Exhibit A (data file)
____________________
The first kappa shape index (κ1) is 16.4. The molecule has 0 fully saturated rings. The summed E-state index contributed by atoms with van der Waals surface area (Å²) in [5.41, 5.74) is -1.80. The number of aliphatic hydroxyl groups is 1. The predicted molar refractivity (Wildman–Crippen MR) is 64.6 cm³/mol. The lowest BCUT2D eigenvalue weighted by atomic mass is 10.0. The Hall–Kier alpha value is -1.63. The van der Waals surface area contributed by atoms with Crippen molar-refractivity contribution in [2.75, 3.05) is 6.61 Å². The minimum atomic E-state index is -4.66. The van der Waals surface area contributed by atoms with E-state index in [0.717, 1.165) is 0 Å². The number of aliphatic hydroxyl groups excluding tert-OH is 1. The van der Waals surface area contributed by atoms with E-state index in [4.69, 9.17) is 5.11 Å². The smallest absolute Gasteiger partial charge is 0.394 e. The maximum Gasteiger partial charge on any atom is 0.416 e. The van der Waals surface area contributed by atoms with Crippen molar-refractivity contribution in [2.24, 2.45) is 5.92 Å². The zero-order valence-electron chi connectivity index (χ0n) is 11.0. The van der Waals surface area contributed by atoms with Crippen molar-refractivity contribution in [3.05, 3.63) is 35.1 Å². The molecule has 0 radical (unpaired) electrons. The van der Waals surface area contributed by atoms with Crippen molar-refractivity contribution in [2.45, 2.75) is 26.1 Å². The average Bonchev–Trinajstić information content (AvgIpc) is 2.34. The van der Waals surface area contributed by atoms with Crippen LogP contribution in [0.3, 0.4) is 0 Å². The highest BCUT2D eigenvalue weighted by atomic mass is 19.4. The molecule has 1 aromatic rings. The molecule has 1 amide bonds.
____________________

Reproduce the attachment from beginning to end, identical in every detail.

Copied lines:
The first kappa shape index (κ1) is 16.4. The molecule has 0 fully saturated rings. The summed E-state index contributed by atoms with van der Waals surface area (Å²) in [5.41, 5.74) is -1.80. The number of aliphatic hydroxyl groups is 1. The predicted molar refractivity (Wildman–Crippen MR) is 64.6 cm³/mol. The lowest BCUT2D eigenvalue weighted by atomic mass is 10.0. The Hall–Kier alpha value is -1.63. The van der Waals surface area contributed by atoms with Crippen molar-refractivity contribution in [2.75, 3.05) is 6.61 Å². The minimum atomic E-state index is -4.66. The van der Waals surface area contributed by atoms with E-state index in [0.717, 1.165) is 0 Å². The number of aliphatic hydroxyl groups excluding tert-OH is 1. The van der Waals surface area contributed by atoms with E-state index in [4.69, 9.17) is 5.11 Å². The smallest absolute Gasteiger partial charge is 0.394 e. The maximum Gasteiger partial charge on any atom is 0.416 e. The van der Waals surface area contributed by atoms with Crippen molar-refractivity contribution in [2.24, 2.45) is 5.92 Å². The zero-order valence-electron chi connectivity index (χ0n) is 11.0. The van der Waals surface area contributed by atoms with Crippen molar-refractivity contribution in [3.05, 3.63) is 35.1 Å². The molecule has 0 radical (unpaired) electrons. The van der Waals surface area contributed by atoms with Crippen molar-refractivity contribution in [2.45, 2.75) is 26.1 Å². The average Bonchev–Trinajstić information content (AvgIpc) is 2.34. The van der Waals surface area contributed by atoms with Crippen LogP contribution in [0.3, 0.4) is 0 Å². The highest BCUT2D eigenvalue weighted by atomic mass is 19.4. The molecule has 1 aromatic rings. The molecule has 1 amide bonds.